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Protect Children from Advertisers

"In 1980, the U.S. Congress passed a law to protect adults who prey on children. Public Law 96-252 prohibits the FTC from enacting rules that would protect the nation's children from commercial advertising. This law is corporate power incarnate, and Congress ought to repeal it."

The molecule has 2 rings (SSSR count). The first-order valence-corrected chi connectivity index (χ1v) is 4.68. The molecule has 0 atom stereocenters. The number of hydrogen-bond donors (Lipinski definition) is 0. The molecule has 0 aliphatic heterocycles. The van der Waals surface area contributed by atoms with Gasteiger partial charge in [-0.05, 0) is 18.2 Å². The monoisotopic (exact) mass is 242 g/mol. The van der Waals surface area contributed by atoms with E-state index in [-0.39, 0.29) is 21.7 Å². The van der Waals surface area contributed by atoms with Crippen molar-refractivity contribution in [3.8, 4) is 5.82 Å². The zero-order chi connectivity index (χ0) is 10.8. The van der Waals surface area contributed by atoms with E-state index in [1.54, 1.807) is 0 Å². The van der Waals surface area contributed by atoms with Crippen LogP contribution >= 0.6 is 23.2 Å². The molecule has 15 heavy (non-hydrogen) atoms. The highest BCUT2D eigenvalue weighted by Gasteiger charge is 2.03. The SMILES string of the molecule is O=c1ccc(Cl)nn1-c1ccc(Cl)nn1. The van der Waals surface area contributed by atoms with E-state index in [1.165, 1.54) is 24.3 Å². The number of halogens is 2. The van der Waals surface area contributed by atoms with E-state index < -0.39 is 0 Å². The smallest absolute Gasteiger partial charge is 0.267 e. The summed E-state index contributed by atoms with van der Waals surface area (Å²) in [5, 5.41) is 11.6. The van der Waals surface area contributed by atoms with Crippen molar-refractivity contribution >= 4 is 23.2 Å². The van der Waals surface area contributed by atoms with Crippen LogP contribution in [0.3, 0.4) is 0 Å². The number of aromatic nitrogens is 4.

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In 1980, the U.S. Congress passed a law to protect adults who prey on children.You read that correctly. Public Law 96-252 prohibits the Federal Trade Commission (FTC) from enacting rules that would protect the nation's children from commercial advertising that exploits their vulnerable and trusting natures.This law is corporate power incarnate. It should be the role of Congress to protect children, not those who would prey upon them. Congress ought to repeal it.Back then, the FTC was trying to respond to an increase in aggressive marketing aimed at children. Now, two decades later, that increase has become a deluge. Kids are literally assaulted from morning to night. The ad industry targets them in their home, school, and virtually all points in between.According to Professor James U. McNeal, an expert on marketing to children, "Virtually every consumer-goods industry, from airlines to zinnia-seed sellers, targets kids." Because of this, it has become nearly impossible for parents to control the influences that come to bear upon their children.Some advertisers exploit children's weaknesses in order to get them to want products. For example, Nancy Shalek, president of the Shalek Agency, told the Los Angeles Times that "Advertising at its best is making people feel that without their product, you're a loser. Kids are very sensitive to that....You open up emotional vulnerabilities and it's very easy to do with kids because they're the most emotionally vulnerable."Some advertisers admit that they want to control children's minds. For example, Julie Halpin, CEO of Gepetto Group, which specializes in marketing to kids, explains that "Kids marketing in general is becoming more sophisticated" in competing for what she calls "share of mind." Mike Searles, former president of Kids-R-Us, a major children's clothing store, said that "[I]f you own this child at an early age, you can own this child for years to come. Companies are saying, ÎHey, I want to own the kid younger and younger.'"Marketers believe they are succeeding. Professor McNeal says that "Advertising targeted at elementary school children, on programs just for them, works very effectively in the sense of implanting brand names in their minds and creating desires for the products."That's great for advertisers but bad for parents. The problem is that children appear to be developing health problems because they do precisely what the ads are urging. For example:Alcohol. Alcohol is a major cause of death among teenagers. It contributes significantly to motor vehicle crashes, other injuries, suicide, date rape, and family, school and other problems. It makes no sense to encourage children to drink beer or hard liquor. Nevertheless, the Federal Trade Commission recently found that the alcohol industry often advertises to audiences with large numbers of children, including in "ÎPG' and ÎPG-13' films with significant appeal to teens and children (including films with animal and Îcoming-of-age' themes); in films for which the advertiser knew that the primary target market included a sizeable underage market; and on eight of the 15 TV shows most popular with teens."Tobacco. The deadly effects of tobacco advertising on American children are well-documented by the FTC and the Journal of the American Medical Association. RJR Nabisco's Joe Camel ads helped seduce hundreds of thousands of children into a lifetime of smoking. Each day, another 3,000 children start to smoke; about a third of them will have their lives cut short by smoking-related illnesses. Almost two-thirds of 12th graders who smoke choose Marlboro. That is no accident. The Marlboro Man plays to the desires of young people for independence.Violent entertainment. Following the school shootings in Jonesboro, Pearl, Springfield, Paducah, and Littleton, some media experts, psychologists, and elected officials have suggested that violent entertainment -- including violent video games, movies and television -- may be contributing to this violence. For example, Lt. Col Dave Grossman, co-author of the new book Stop Teaching Our Kids to Kill, argues that first-person shooter video games -- such as Duke Nukem, Time Crisis, and Quake -- "teach children the motor skills to kill, like military training devices do. And then they turn around and teach them to like it -- like the military would never do."Junk food and fast food. Children are subjected to a barrage of ads for Whoppers, Happy Meals, Coke, Pepsi, Snickers bars, M&M's, and other junk foods and fast foods. They are urged by these ads to buy these products directly themselves or, if they are too young, to nag their parents. These ads may contribute to skyrocketing levels of childhood obesity. About 25 to 30 percent of American children are now clinically obese. Severe obesity among young children has almost doubled since the 1960's. Similarly, childhood diabetes is also on the rise.As a minimum response, Congress should now take the initiative to restore the full authority of the FTC to initiate broad-based rule-making on marketing to children to cure these fundamentally "unfair and deceptive practices." Furthermore, Congress should now affirmatively direct the FTC to undertake such rule-making, and appropriate sufficient funding to enable the FTC to undertake such rule-making with dispatch, to protect children from this part of the advertising industry and its commercial molestations.